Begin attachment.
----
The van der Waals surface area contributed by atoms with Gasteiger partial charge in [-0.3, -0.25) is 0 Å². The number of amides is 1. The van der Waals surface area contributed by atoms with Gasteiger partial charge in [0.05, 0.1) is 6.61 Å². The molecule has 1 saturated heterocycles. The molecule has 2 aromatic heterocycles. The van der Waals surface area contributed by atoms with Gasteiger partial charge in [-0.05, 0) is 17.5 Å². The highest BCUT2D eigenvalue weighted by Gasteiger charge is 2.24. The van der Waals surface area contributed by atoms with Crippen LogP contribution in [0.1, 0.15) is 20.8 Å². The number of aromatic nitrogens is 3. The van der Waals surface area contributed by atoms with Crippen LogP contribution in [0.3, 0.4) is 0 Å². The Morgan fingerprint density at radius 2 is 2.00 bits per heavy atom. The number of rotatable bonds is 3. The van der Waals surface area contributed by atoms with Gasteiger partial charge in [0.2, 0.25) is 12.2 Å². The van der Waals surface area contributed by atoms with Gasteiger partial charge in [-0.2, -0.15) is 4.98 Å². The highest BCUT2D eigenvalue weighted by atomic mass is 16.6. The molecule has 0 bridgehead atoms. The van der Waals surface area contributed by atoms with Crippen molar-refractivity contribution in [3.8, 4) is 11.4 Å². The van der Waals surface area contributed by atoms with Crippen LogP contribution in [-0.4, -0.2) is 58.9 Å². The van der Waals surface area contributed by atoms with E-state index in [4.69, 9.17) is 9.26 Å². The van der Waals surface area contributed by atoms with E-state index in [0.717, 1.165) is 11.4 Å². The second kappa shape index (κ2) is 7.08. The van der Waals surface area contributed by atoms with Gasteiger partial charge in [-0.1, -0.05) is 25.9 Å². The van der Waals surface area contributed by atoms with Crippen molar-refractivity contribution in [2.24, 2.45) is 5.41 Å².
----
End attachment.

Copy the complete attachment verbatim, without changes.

The van der Waals surface area contributed by atoms with Gasteiger partial charge in [-0.3, -0.25) is 0 Å². The number of amides is 1. The van der Waals surface area contributed by atoms with Gasteiger partial charge in [0.05, 0.1) is 6.61 Å². The molecule has 1 saturated heterocycles. The molecule has 2 aromatic heterocycles. The van der Waals surface area contributed by atoms with Gasteiger partial charge in [-0.05, 0) is 17.5 Å². The highest BCUT2D eigenvalue weighted by Gasteiger charge is 2.24. The van der Waals surface area contributed by atoms with Crippen LogP contribution in [0.1, 0.15) is 20.8 Å². The number of aromatic nitrogens is 3. The van der Waals surface area contributed by atoms with Crippen LogP contribution in [0.3, 0.4) is 0 Å². The Morgan fingerprint density at radius 2 is 2.00 bits per heavy atom. The number of rotatable bonds is 3. The van der Waals surface area contributed by atoms with Gasteiger partial charge in [0.2, 0.25) is 12.2 Å². The van der Waals surface area contributed by atoms with Gasteiger partial charge in [-0.2, -0.15) is 4.98 Å². The highest BCUT2D eigenvalue weighted by atomic mass is 16.6. The molecule has 0 bridgehead atoms. The van der Waals surface area contributed by atoms with Crippen molar-refractivity contribution in [3.8, 4) is 11.4 Å². The van der Waals surface area contributed by atoms with Crippen LogP contribution in [-0.4, -0.2) is 58.9 Å². The van der Waals surface area contributed by atoms with E-state index in [4.69, 9.17) is 9.26 Å². The van der Waals surface area contributed by atoms with E-state index in [0.717, 1.165) is 11.4 Å². The second kappa shape index (κ2) is 7.08. The van der Waals surface area contributed by atoms with Gasteiger partial charge in [-0.1, -0.05) is 25.9 Å². The van der Waals surface area contributed by atoms with Crippen molar-refractivity contribution in [2.24, 2.45) is 5.41 Å².